BOSTON — A plan to prevent pollution of the Monatiquot River has been identified by the Massachusetts Department of Environmental Protection (MassDEP) as one of eight mitigation projects that will receive a combined $1.15 million in grant funding targeting stormwater runoff and erosion.

Braintree will receive a total $138,250 to design and construct infrastructure upgrades along the Monatiquot River to reduce pollution from stormwater runoff.

“Comprehensive watershed protection efforts like these are critical in order to keep our communities safe and healthy,” said Energy and Environmental Affairs Secretary Kathleen Theoharides. “These grants will help local officials and regional groups to protect and enhance vital local watershed resources from nonpoint source pollution.”

The grants, which utilize funds from the U.S. Environmental Protection Agency (EPA) awarded under section 319 of the Clean Water Act, will also support projects in Milton, Monterey, and Sturbridge, as well as in Barnstable, Franklin, Hampden, and Hampshire Counties.

The grant program focuses on implementation of measures to control nonpoint source (NPS) pollution to both surface and groundwater. Unlike pollution from industrial facilities and sewage treatment plants, NPS pollution is unregulated and comes from a variety of sources. NPS pollution is caused by rainfall or snowmelt moving over and through the ground. As the runoff moves, it picks up and carries away natural and human-made pollutants, finally depositing them into lakes, rivers, wetlands, coastal waters, and ground waters.

“The State of Massachusetts is taking a big step toward cleaner waterways by funding eight local projects aimed at reducing nonpoint source pollution,” said EPA Acting Regional Administrator Deb Szaro. “Phosphorus and nitrogen are pollutants that have been exacerbating problems like toxic algae blooms in the Commonwealth and reducing the runoff that carries these pollutants is a big first step in water quality.”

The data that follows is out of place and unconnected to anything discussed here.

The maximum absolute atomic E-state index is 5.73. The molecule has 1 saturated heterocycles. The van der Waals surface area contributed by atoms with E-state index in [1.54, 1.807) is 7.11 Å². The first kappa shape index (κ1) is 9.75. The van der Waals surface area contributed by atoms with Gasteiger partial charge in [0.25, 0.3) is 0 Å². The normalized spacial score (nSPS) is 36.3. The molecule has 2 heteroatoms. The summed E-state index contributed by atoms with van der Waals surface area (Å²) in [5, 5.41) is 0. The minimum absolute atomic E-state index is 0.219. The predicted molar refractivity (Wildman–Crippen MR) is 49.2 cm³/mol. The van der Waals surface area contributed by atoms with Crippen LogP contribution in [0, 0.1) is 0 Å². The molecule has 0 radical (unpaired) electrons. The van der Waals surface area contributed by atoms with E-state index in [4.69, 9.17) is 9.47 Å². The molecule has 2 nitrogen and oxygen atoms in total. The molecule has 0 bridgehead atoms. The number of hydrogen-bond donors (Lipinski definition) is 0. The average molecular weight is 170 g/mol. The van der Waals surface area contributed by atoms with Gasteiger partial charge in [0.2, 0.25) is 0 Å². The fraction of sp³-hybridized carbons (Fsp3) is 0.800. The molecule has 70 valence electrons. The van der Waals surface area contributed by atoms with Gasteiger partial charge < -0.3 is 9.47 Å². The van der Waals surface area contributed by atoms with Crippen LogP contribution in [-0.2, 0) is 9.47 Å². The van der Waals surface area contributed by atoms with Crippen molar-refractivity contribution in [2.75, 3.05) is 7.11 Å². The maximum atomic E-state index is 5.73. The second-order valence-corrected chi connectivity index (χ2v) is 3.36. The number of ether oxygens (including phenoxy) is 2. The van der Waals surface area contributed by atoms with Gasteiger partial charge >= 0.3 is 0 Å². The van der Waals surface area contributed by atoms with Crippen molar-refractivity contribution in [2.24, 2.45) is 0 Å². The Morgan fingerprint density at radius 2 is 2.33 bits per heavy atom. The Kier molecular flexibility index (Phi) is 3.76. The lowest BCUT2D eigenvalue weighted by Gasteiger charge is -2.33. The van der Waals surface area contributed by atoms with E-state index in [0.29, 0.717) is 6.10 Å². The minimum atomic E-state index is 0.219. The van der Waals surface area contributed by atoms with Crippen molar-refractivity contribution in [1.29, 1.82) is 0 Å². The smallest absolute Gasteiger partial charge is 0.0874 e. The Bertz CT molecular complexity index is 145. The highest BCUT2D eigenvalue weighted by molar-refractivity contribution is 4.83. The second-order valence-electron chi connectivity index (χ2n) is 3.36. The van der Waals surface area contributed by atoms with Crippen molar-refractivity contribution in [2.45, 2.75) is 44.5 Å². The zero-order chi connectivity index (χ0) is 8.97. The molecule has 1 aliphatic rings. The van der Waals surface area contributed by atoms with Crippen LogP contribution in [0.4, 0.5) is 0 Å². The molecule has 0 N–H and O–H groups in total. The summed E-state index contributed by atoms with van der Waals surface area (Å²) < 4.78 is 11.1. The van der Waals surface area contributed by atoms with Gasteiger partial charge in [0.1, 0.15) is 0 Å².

Common types of NPS pollution include phosphorus and nitrogen from lawn and garden fertilizers and agricultural operations, bacteria from pet waste and waterfowl, oil and grease from parking lots and roadways, and sediment from construction activities and soil erosion.

“These projects represent important approaches to addressing the issue of stormwater,” said Massachusetts Department of Environmental Protection Commissioner Martin Suuberg. “The reduction of bacteria and nutrients in our waterbodies through the implementation of green infrastructure is a key step in our water resource protection efforts across the Commonwealth.”

The projects will help to protect Massachusetts’ water resources by restoring and preserving watershed areas, constructing BMPs, demonstrating innovative technologies, and educating the public on how to protect sensitive natural resources. Recipients include municipalities, regional planning agencies and environmental organizations.

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